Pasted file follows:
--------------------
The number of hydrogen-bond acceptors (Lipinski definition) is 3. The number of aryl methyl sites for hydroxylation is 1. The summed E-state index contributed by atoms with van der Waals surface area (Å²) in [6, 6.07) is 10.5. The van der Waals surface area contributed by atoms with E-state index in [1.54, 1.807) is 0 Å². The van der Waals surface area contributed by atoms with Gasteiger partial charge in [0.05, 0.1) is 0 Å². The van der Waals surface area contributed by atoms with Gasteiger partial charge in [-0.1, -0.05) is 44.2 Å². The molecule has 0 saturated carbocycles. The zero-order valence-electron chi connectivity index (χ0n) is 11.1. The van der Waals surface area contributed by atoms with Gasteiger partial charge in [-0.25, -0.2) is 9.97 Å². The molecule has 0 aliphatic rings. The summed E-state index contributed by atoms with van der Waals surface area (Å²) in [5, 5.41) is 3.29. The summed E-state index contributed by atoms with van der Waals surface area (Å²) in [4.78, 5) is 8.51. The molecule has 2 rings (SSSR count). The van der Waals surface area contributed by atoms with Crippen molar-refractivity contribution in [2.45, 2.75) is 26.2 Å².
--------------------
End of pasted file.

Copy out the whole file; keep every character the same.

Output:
The number of hydrogen-bond acceptors (Lipinski definition) is 3. The number of aryl methyl sites for hydroxylation is 1. The summed E-state index contributed by atoms with van der Waals surface area (Å²) in [6, 6.07) is 10.5. The van der Waals surface area contributed by atoms with E-state index in [1.54, 1.807) is 0 Å². The van der Waals surface area contributed by atoms with Gasteiger partial charge in [0.05, 0.1) is 0 Å². The van der Waals surface area contributed by atoms with Gasteiger partial charge in [-0.1, -0.05) is 44.2 Å². The molecule has 0 saturated carbocycles. The zero-order valence-electron chi connectivity index (χ0n) is 11.1. The van der Waals surface area contributed by atoms with Gasteiger partial charge in [-0.25, -0.2) is 9.97 Å². The molecule has 0 aliphatic rings. The summed E-state index contributed by atoms with van der Waals surface area (Å²) in [5, 5.41) is 3.29. The summed E-state index contributed by atoms with van der Waals surface area (Å²) in [4.78, 5) is 8.51. The molecule has 2 rings (SSSR count). The van der Waals surface area contributed by atoms with Crippen molar-refractivity contribution in [2.45, 2.75) is 26.2 Å².